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This week in Management 300 a lot of key decisions had to be made, from take-overs to marketing budgets, and product development. What came across my mind as these decisions where being made however, was the effective administration our team leader has been providing throughout our time together. He has given us all a level of autonomy, whilst still bringing the team together to collaborate on decisions. This week’s reading focussed on effective management, and how some question whether what we learn in theory and formal training is relevant to the ‘real world’. In MGMT 300, most of what we learn comes from our experience in the teamwork, and this makes me question whether or not learning management theory is crucial to becoming an effective manager.

In short the problem I focussed on this week was, is management theory useful?

Over my short two years at university I’ve come to question myself a lot on weather what I’ve learned in theory is important for me in the real world. Whenever I cram for an exam the classic ‘when will I ever use this again’ thought comes around. Whilst I understand learning is a lifetime process, is learning about 100 year old theories that are so outdated and redundant important? Davies and Easterby-Smith (1984), showed that managers tended to regard theories as learning, not developing. Developing is clearly much more important than learning, usually a deeper level of learning is a result of developing. People need to develop to adapt and survive, and whilst people can learn, it takes special circumstances to develop. Katz (1995) backs this theory by explaining that executive development programs generally offer unfavourable results. Once again explaining that practical experience i.e. developing is much more worthwhile than memorising theory.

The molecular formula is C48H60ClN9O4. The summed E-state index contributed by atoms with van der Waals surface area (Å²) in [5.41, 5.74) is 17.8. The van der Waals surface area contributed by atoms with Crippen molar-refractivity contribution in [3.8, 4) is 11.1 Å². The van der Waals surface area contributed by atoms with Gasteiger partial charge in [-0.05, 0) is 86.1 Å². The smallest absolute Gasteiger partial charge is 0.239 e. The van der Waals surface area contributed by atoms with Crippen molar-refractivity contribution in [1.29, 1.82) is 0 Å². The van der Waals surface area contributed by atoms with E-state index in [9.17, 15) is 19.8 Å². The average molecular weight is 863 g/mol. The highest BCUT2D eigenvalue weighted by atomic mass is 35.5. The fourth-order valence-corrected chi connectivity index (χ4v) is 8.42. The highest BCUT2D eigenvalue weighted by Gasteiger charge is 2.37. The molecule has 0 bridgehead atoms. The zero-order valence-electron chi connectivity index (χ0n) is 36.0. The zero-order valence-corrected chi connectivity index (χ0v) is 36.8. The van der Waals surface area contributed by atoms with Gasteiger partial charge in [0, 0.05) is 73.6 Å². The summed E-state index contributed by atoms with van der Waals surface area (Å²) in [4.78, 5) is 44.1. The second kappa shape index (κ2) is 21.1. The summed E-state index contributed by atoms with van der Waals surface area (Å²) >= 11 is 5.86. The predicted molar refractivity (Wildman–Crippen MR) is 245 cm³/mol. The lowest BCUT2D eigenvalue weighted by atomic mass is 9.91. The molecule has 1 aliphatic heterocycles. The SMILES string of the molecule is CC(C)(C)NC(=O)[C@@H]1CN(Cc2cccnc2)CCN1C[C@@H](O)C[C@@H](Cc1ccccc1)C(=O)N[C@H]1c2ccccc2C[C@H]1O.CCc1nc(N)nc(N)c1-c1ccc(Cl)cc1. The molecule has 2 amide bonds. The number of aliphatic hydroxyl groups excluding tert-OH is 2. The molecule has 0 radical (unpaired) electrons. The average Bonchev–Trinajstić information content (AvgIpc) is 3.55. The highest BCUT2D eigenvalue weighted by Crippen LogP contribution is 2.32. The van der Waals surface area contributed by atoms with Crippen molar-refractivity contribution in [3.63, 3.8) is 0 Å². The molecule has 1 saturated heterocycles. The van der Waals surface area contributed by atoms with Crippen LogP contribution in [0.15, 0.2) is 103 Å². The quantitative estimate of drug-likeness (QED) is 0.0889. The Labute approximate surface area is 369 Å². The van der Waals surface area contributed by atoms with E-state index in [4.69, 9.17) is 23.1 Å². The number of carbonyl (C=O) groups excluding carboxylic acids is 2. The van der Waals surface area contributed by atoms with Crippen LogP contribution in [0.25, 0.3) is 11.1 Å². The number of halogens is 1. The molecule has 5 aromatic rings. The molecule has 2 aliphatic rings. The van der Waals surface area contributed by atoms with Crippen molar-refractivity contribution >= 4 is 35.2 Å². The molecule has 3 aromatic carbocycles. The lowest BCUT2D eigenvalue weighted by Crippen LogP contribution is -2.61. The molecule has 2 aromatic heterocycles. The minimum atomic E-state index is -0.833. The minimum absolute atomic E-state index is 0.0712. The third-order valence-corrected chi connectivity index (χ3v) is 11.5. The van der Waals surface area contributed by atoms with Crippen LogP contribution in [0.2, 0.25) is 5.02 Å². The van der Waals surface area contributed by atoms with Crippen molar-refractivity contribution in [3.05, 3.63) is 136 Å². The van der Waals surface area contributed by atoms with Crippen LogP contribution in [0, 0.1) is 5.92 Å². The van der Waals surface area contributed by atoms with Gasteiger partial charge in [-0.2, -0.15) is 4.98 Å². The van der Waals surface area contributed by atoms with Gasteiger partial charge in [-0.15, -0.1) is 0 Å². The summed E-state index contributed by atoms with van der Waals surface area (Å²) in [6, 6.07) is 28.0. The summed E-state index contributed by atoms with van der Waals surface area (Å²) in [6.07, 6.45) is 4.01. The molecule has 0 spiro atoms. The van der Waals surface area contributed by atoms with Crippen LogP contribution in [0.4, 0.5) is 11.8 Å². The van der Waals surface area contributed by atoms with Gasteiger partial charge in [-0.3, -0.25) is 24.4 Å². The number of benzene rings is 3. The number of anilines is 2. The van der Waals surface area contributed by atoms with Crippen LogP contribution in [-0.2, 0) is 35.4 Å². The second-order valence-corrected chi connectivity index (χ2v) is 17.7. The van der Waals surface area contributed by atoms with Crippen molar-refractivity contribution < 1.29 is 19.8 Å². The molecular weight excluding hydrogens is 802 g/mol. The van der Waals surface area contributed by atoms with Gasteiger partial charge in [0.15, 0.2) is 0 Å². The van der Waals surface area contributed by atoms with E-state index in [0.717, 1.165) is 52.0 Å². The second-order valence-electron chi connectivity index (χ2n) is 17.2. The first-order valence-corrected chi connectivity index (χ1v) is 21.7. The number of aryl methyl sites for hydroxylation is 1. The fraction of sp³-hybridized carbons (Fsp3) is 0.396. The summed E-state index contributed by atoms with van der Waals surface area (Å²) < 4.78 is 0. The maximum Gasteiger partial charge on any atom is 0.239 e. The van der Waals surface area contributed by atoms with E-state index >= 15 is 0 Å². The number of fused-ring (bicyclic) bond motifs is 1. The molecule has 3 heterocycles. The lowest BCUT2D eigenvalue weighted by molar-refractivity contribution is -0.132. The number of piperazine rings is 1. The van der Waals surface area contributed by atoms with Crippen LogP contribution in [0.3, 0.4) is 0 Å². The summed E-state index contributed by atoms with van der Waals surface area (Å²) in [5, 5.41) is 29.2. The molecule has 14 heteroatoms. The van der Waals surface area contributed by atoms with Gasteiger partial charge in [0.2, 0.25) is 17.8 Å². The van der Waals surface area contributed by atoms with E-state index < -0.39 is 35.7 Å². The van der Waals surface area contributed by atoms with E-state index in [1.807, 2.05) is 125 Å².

Taking these two articles into consideration it becomes clear than there is rarely a place for theory to be an effective manager. Moreover it seems effective manager’s develop from their experiences within an organisation. This brings me back to the group work many courses other than MGMT 300 offer, it seems as though the university is aware there is a place for theory but equally as important is the experiences and development we gain from university.  

1 Comment

  1. Hi Ed,

    I think the questions you raise are valuable and are on a lot of students minds. I'm not sure whether I would consider your reflection as being focussed on a problem; it seems more focussed on a question. You may have just had a mind block and struggled to put together a coherent reflection journal that follows the pattern of learning and analysis encouraged in the course. However if not, my understanding is that each week we are encouraged to identify a challenge or program we are facing as a team or an individual, articulate it clearly, consider any theory from the course or elsewhere that is relevant, then propose a number of practical ways of addressing and overcoming the challenge. Developing this habit increases our capacity to learn and improve our contributions to the process. 

    All the best bro!